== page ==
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21 April 2008 @ 02:22 am
Where in the world?  
What's the difference between the photograph below and the thousands I've shot before? If someone asked me where this photograph was taken then I would say, "Yosemite National Park in California at a place called Tunnel View which is on Highway 41." -- I could be more verbose but imagine all that being replaced by just giving out the latitude and longitude of the place where the photograph was taken. All I'd have to do then is find it on a map.

Geographic information can be embedded into photographs and that is known as geocoding. It is popular with photo sharing sites like Flickr which allow photographs to be dragged onto a map to be geo-tagged. However, if you happen to have one of the modern digital cameras like the Nikon D300, then you can take photographs with geographic information in them at the time of shooting. For example, the image above has this information embedded:
    Latitude: N 37° 42' 55.98"
    Longitude: W 119° 40' 37.068"
    Altitude: 1329 meters

I'm not sure if any cameras have built-in GPS units today, but I think we're soon going to have matchbox-sized cameras with just that. For now, it's a fairly expensive and a cumbersome way of doing things. First, you'll need a camera which supports GPS input and there aren't too many of those in the Digital SLR world. Then you'll need a GPS unit and a few special connecting cables...

Nikon D300 + Nikon MC-35 + Garmin Serial interface cable + Garmin GPSMap 60CSx

Unfortunately, Garmin does not supply the serial interface cable with its GPS units (or at least not with the unit I use) and Nikon does not supply its cameras with the GPS connecting cable. Those cables cost quite a bit and can potentially sound like a bad investment because: one, together they cost more than most GPS units available in the market and two, it is cumbersome with the cables, camera around the neck and the GPS unit on the belt. However, I thought it was fun and it just takes a little time getting used to and I can't wait to hit the trails with this setup.

depontideponti on April 21st, 2008 10:12 am (UTC)
Wow. That wow was for the photograph.

And Wow. That's for something that I had not even thought of, but the minute I read it, I went, "of COURSE!"....

I do agree that miniaturization will happen, and fast. But as now...YOU are doing something fairly new....
(Deleted comment)
Yathinyathin on April 21st, 2008 08:06 pm (UTC)
That's a neat way of doing things!
Kathy Walkerkatbyte on April 21st, 2008 12:37 pm (UTC)
Wonderful, you were recommended to me to add to my friends list so I have done so and hope you add me back. I understand you found and adopted a dog, I would love to read about it. We are into greyhound rescue now, but love all dogs.

My journal is pretty boring since we are older and not as exciting as we once were, lol.
Yathinyathin on April 21st, 2008 08:05 pm (UTC)
added you back! :)
Ruth: Birdlaruth on April 21st, 2008 08:03 pm (UTC)
Cool. I've been using the map interface on flickr which adds the geotags too, but it would be cool to get the actual coordinates from our GPS.

We have a QStar GPS tracker which we're yet to try, in terms of syncing the coordinates and photos.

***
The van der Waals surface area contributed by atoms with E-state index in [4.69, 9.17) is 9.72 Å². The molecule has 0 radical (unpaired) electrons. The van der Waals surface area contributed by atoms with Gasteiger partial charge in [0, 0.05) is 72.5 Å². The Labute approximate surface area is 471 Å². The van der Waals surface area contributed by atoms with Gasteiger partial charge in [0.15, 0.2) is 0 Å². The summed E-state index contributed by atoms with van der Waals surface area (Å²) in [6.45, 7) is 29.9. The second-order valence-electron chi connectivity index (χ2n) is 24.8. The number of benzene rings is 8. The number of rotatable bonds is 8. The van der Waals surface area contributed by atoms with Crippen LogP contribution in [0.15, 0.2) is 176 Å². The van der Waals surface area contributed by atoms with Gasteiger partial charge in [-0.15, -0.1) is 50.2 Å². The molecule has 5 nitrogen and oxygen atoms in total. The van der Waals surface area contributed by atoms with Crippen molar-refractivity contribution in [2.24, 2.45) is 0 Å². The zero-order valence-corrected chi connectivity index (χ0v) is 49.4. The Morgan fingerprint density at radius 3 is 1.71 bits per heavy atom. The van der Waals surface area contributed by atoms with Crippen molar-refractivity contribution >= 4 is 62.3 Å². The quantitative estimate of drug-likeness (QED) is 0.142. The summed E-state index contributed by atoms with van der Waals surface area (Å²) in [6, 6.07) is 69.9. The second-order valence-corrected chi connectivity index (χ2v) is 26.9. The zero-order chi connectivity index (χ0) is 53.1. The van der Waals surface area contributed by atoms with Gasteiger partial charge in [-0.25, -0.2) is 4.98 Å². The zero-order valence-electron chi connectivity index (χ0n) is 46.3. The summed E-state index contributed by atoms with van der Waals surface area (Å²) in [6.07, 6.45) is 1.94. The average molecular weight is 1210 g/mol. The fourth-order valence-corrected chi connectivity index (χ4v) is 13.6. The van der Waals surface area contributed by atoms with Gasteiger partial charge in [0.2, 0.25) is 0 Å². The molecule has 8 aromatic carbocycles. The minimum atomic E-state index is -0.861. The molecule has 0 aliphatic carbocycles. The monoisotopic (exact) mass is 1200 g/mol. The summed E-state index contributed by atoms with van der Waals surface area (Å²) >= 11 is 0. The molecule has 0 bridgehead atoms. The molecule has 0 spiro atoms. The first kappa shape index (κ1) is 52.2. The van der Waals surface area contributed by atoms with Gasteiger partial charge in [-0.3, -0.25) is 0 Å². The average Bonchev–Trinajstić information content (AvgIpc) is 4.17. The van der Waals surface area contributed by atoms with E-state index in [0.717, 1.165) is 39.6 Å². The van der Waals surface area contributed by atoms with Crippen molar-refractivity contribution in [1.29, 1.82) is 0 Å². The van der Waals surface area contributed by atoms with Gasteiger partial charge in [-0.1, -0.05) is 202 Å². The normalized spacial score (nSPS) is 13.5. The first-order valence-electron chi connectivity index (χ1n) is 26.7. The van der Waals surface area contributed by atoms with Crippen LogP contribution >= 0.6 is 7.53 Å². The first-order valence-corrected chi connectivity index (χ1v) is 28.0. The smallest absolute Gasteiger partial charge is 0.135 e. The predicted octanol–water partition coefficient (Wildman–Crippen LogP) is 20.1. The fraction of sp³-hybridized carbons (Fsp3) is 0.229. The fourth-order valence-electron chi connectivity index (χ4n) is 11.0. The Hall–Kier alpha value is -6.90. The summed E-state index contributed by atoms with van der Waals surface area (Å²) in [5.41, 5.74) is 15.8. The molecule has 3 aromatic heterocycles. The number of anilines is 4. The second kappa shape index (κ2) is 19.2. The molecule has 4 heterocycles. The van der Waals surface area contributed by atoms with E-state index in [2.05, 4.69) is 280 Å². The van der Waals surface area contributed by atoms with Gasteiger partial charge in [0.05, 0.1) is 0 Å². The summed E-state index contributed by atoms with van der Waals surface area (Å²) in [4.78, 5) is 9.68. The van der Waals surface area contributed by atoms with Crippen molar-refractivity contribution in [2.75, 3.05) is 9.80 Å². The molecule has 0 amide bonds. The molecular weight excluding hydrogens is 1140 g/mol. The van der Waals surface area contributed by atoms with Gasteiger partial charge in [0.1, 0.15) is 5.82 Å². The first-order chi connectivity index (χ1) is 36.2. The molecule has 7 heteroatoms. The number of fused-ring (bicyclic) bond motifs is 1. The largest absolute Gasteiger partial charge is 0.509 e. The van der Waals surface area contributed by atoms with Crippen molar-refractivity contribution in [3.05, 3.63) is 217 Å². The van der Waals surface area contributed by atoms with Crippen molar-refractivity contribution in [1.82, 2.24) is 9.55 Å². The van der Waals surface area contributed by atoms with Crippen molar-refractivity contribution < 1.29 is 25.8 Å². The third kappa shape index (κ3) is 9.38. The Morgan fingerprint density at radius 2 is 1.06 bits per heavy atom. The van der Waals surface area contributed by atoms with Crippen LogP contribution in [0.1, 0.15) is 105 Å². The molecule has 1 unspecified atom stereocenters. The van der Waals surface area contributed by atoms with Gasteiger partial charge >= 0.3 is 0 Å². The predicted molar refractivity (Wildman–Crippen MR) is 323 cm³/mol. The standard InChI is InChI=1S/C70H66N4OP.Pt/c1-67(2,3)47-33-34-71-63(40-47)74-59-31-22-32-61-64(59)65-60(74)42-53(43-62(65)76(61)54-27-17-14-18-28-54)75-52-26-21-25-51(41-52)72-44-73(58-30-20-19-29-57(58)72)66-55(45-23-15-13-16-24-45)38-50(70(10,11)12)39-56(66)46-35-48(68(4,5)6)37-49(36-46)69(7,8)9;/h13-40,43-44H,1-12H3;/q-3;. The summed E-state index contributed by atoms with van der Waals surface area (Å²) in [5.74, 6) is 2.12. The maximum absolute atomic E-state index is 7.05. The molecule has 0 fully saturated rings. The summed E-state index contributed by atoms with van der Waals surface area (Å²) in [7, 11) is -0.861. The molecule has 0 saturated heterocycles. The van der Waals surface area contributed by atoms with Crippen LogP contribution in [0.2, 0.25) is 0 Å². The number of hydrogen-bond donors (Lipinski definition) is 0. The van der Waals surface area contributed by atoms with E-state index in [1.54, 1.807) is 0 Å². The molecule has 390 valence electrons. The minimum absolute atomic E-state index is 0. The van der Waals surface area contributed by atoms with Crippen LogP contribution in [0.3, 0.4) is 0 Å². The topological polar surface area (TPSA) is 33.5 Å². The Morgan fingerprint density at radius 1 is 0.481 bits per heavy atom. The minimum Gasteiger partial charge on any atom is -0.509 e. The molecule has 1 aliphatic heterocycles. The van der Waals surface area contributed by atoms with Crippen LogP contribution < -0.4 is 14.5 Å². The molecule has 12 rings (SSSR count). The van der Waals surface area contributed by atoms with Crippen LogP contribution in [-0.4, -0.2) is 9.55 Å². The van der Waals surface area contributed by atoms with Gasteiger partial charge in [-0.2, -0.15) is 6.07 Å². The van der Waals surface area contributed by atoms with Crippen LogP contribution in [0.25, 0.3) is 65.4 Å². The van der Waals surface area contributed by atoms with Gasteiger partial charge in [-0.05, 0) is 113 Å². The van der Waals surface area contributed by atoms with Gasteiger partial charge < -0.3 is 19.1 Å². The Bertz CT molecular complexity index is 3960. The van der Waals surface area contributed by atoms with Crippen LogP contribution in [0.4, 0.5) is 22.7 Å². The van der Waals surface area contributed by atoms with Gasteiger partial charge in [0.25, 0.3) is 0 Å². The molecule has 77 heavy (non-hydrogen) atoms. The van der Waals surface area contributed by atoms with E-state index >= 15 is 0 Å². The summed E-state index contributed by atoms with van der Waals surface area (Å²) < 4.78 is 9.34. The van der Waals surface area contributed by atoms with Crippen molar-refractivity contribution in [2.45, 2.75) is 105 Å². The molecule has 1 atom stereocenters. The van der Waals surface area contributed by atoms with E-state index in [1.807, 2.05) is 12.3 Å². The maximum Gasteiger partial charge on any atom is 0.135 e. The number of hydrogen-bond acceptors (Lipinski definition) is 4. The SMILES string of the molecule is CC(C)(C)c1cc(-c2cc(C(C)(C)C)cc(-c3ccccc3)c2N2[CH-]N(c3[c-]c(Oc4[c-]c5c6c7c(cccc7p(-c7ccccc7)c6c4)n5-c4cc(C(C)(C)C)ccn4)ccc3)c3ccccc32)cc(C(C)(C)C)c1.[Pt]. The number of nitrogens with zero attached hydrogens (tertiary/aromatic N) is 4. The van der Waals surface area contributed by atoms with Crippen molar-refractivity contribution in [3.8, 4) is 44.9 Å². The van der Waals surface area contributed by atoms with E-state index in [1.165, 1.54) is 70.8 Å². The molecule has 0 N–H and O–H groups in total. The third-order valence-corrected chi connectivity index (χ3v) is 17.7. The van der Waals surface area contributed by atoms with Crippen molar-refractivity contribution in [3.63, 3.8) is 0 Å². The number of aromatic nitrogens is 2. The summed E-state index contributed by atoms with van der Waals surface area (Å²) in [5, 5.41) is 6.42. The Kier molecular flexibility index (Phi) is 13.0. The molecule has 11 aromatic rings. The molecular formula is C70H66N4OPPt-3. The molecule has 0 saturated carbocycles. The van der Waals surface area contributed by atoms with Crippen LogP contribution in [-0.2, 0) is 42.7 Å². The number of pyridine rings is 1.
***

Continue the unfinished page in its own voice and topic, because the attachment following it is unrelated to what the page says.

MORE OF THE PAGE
Premnath Kudvapremkudva on April 22nd, 2008 05:54 am (UTC)
> I'm not sure if any cameras have built-in GPS units today,

Man I think this will be invaluable to pro photographers who hit the trail. Imagine the chaps at National Geographic;-)
Yathinyathin on April 22nd, 2008 05:58 am (UTC)
I don't think professionals will be too keen to use this. ;)
Premnath Kudvapremkudva on April 22nd, 2008 06:10 am (UTC)
Really! Then who is the target audience for this gadget?
Yathinyathin on April 22nd, 2008 06:18 am (UTC)
Just ordinary hiking/enthusiastic folks ...
Premnath Kudvapremkudva on April 22nd, 2008 06:23 am (UTC)
But the info you will be getting doesn't seem commensurate with the cost and the inconvenience involved.

So I thought that the pros will require it say if someone at NG asked "Hey Steve where did you take this photo?" and Jim says "God damn it I lost my notebook in Afghanistan!"
(Anonymous) on April 22nd, 2008 10:41 am (UTC)
NG photographers have to be named Steve and Jim I presume

Yathinyathin on April 22nd, 2008 03:36 pm (UTC)
I think there is at least one Steve (McCurry) and one Jim (Brandenburg) in the NG world. ;)
Premnath Kudvapremkudva on April 23rd, 2008 05:17 am (UTC)
Yes it is, Steve I was speaking about has been to Afghanistan several times [also India] a lot and took the photo of the famous Afghan girl.

Jim will be someone in office who has to co-ordinate between the photographers, the writers, and the editors. Or it could be his friend John or Malcolm;-)
Philipbluesmoon on April 24th, 2008 10:54 pm (UTC)
Russ Nelson has a wrist mounted GPS device that shows the time. At the start of a trip, he takes a photo of the GPS screen. When he's done, he loads it all into his laptop, uses the timestamp of the first photo to get a start time for the GPS, and then uses a perl script to merge geo data from the GPS with photos based on timestamps.
Yathinyathin on April 24th, 2008 11:05 pm (UTC)
Unfortunately, Nikon's raw image format, NEF, is proprietary. :(
Philipbluesmoon on April 24th, 2008 11:09 pm (UTC)
but jpegs are not, and you can extract EXIF data from the jpeg after converting using your proprietary software.